A buyer will investigate the operational disruptions caused in the target and will have to assess the significant reasons for such disruptions. The Supply chain which is the impetus for running businesses across the world and is primarily impacted will have to be evaluated on the basis of its capacity to perform the contractual obligations. This would be a grueling task as an extensive exercise into the supplier’s operational capacity will be have to judged on the basis of empirical and anecdotal evidence. At the same time, issues with respect to customers will be examined, contractual breaches and delays in payment will have to be addressed and substantiated by the seller, disclosing the risk of reduction in volumes of customers and a possible strain on the cash flow position. An essential element that a buyer will have to diligently look into is whether an insurance cover is under place to respond to the effects of the pandemic and whether an interpretation can be placed to activate such a cover. In case where the Insurance cover does not meet the standards that a buyer urges, then Govt. aid, and the regulations and complications that arise with it will have to be extensively studied. Priority under the “new normal” will now be designated to safe working requirements of employees along with assuring a satisfactory infrastructural setup. Due diligence exercise will now focus on assuring whether the issues of the workforce are managed effectively and whether statutory sick pay requirements are followed. A buyer will see whether an IT platform is in place for business capable of functioning remotely when required and whether such a platform is robust and capable of providing satisfactory results without compromising business operations or increasing capital expenditure. Most governments across all jurisdictions have provided relaxations concerning tax Liabilities and therefore businesses have rightly availed tax holidays, therefore a buyer who wishes to invest in and possess a target in the current scenario will have to emphasize on having the knowledge and understanding of resources in place for discharge of such tax liabilities at a later stage. Whether the way in which the group has been run during the COVID-19 crisis expose the group to any additional tax risks (such as unintended permanent establishments and/or employee tax liabilities) will have to be taken into consideration.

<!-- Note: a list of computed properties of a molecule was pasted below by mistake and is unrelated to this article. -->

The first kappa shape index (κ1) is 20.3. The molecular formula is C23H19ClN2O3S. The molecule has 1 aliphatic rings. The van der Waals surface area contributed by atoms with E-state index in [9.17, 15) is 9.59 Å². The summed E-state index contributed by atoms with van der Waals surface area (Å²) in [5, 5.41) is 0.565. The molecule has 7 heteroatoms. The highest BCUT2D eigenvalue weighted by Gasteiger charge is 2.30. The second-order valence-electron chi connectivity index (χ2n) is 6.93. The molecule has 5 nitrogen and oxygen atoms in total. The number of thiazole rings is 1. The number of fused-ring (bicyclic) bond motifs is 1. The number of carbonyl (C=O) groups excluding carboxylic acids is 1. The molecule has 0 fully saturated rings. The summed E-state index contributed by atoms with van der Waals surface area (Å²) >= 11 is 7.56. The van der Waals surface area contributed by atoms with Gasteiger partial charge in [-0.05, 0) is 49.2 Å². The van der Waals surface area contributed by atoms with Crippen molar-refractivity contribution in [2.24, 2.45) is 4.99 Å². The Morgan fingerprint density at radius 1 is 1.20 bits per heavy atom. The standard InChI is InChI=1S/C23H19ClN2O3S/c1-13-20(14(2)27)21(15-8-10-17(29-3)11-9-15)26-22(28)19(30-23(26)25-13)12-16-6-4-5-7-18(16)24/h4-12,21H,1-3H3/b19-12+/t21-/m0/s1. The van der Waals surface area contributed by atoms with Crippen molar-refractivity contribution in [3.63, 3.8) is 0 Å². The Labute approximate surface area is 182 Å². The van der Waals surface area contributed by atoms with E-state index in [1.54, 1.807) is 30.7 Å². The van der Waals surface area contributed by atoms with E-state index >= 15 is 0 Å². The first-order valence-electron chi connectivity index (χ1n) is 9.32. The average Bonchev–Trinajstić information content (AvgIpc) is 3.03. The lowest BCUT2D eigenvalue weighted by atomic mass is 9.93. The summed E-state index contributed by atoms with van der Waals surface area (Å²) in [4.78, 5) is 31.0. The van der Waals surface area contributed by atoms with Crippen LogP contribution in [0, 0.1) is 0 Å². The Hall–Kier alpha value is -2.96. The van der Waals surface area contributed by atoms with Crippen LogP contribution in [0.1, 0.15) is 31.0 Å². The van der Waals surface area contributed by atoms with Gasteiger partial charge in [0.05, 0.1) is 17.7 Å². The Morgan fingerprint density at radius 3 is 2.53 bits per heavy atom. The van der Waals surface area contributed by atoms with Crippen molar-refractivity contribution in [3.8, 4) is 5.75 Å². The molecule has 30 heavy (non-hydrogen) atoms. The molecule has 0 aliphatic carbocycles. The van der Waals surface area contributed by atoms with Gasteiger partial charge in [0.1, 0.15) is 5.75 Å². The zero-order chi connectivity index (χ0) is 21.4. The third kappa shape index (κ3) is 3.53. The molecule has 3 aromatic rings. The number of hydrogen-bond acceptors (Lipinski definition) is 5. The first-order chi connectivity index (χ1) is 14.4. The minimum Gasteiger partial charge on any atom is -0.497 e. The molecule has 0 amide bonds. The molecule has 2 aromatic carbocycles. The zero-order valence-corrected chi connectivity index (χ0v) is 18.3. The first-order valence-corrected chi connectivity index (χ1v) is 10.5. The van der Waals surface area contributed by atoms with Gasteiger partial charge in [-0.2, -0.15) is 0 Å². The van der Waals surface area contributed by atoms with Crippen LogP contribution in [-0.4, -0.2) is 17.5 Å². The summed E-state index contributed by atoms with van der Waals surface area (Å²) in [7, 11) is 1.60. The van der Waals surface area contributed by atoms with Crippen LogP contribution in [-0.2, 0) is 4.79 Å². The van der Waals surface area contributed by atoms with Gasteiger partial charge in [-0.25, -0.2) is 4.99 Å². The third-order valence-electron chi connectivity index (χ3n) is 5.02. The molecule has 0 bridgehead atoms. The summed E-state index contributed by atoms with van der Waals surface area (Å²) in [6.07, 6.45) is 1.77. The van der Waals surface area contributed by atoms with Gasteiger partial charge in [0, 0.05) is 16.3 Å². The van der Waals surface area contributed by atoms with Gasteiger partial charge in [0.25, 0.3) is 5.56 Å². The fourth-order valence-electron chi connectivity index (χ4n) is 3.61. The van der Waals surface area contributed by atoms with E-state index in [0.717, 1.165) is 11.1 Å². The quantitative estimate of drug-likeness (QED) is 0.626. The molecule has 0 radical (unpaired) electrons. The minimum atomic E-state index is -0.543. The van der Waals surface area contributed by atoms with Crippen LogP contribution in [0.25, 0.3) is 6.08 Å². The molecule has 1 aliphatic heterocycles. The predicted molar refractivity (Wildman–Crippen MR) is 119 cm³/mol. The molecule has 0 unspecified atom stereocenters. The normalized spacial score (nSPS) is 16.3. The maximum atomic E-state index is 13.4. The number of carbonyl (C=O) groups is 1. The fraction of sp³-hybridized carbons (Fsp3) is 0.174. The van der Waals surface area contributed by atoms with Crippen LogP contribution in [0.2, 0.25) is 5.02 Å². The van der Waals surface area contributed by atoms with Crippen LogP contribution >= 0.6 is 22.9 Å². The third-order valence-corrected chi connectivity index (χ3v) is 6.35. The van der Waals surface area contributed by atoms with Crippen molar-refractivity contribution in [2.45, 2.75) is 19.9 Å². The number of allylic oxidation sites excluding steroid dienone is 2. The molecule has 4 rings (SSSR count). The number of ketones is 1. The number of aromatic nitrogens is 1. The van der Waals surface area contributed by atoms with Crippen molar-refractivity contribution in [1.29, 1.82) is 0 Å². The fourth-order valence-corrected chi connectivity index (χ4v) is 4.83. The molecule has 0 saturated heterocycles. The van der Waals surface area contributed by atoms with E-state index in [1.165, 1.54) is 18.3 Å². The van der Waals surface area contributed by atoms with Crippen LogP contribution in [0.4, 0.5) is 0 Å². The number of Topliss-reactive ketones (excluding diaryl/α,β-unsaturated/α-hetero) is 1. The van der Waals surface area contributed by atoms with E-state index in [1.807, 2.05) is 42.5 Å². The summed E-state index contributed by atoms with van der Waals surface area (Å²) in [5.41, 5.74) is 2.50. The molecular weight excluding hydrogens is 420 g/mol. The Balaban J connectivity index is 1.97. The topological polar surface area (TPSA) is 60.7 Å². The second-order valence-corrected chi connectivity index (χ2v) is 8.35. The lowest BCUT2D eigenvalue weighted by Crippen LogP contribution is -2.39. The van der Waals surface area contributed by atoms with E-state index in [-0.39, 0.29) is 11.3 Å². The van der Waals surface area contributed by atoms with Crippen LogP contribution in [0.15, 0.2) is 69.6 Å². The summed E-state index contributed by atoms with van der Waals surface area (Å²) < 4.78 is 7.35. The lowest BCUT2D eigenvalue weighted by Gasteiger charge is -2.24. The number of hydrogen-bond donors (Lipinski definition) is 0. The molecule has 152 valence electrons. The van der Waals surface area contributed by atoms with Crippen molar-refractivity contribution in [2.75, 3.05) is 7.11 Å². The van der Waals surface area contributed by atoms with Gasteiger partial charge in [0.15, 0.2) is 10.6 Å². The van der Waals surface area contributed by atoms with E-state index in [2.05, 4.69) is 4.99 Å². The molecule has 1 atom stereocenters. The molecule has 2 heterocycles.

The complication in a due diligence exercise always lies in connection to efficiency and effectiveness of carrying a plan into action. There would be no difference between a traditional due diligence exercise and the one post Covid with regard to the same. Given the limitations on due diligence on account of the crisis, buyers are likely to ask for inclusion of a satisfactory bring-down due diligence (including an on-site inspection and title due diligence for real property), as a condition precedent to closing.